The Differences Between Lasik And Lasek Eye Surgery
For anyone who is considering eye surgery, the main options are Lasik eye surgery and Lasek eye surgery, and unless you see those both written down, they sound pretty much like the same thing. The fact is, despite them sounding so alike, there are differences between them, and more importantly, differences with regards to which patients are suitable for each of them.
Let us start by explaining what those two very similar sounding acronyms, stand for. LASIK eye surgery stands for Laser Assisted In-Situ Keratomileusis, and Lasek stands for Laser Assisted Sub-Epithermal Keratectomy. Having just typed all that out, and if you have ever tried to say all that, we think you’ll agree whoever thought up those acronyms deserves a medal.
If we start with Lasik eye surgery, it has been around since the 1990s, and it has helped to correct the vision of more people around the world than any other type of laser eye surgery. Literally millions of those who previously had to use glasses or contact lenses to correct their vision, no longer have to wear them.
If you undergo Lasik eye surgery the process starts with anaesthetic eye drops being administered into your eye, and then the surgeon will put a speculum in place to keep your lids open, and a suction ring to prevent eye movement.
The actual laser surgery starts with the surgeon using a calibrated laser to create a flap on your cornea. Then, with you staring at a target ahead of you, a computer-controlled laser will alter the shape of your cornea. This is what adjusts your vision and thus negate the need for glasses or contact lenses.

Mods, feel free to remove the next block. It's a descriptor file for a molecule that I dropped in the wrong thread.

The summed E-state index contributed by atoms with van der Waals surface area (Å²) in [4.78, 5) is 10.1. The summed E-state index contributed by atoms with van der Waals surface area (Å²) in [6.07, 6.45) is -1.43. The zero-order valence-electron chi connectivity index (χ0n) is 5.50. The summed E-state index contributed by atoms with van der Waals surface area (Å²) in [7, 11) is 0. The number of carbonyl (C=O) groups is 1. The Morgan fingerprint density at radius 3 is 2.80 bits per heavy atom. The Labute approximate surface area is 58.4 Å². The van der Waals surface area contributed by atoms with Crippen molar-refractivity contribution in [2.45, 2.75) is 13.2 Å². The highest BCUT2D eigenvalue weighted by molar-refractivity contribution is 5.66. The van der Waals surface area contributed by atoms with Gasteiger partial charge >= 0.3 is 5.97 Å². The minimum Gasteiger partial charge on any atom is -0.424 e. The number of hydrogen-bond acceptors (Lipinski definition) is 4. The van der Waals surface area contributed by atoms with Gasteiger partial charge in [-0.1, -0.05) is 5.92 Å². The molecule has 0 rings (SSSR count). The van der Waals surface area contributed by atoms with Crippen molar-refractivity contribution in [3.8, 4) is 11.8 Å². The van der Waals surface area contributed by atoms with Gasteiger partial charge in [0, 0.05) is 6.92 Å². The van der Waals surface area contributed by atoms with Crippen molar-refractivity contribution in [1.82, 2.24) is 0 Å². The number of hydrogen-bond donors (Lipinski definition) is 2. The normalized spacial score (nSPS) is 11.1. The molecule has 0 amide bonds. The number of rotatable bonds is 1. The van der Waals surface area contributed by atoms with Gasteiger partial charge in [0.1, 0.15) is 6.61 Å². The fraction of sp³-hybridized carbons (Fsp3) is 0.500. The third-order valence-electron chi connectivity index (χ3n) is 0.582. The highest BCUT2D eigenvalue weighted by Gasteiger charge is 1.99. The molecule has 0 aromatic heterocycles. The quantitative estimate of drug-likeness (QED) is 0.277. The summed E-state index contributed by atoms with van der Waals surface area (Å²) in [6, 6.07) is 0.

Recovery time is quick with some patients able to return to work within a day or two. There may some mild discomfort, but usually, there is no pain associated with Lasik eye surgery.
With Lasek eye surgery the preliminaries with regards to eye drops, a lid speculum, and a suction cup to prevent eye movement will be more or less the same. Where the biggest difference happens is with regards to how the laser adjusts the cornea to alter the patient’s vision.
Unlike with Lasik eye surgery where a flap is created in the cornea, Lasek eye surgery does not create that flap. Instead, the cornea’s outer surface, the epithelium, is first loosened by applying a solution of either diluted alcohol or ethanol. A thin sheet is applied, and the cells of your epithelium gently removed and moved to one side.
Next, the laser is used to reshape the stroma, which is the area of the cornea that is now exposed. Once that adjustment has been made, the epithelial is then replaced.
It will take several days for the outer layer of the cornea to heal, and while that process is taking place, the patient usually wears a special medicated contact lens bandage, which protects the eye.
Although both use laser technology, Lasik and Lasek obviously have differences in the way the procedures carried out as we have just explained. Other differences relate to the recovery period. Lasek can be more painful after surgery and the recovery time is longer, often up to a week or more, whereas Lasik normally involves just mild discomfort and recovery within 24 hours.
Patients may not always be suitable for Lasik eye surgery, especially if their cornea is thin. If it is, a surgeon will recommend Lasek eye surgery instead, as the thickness of the cornea is not as crucial for that type of laser eye surgery.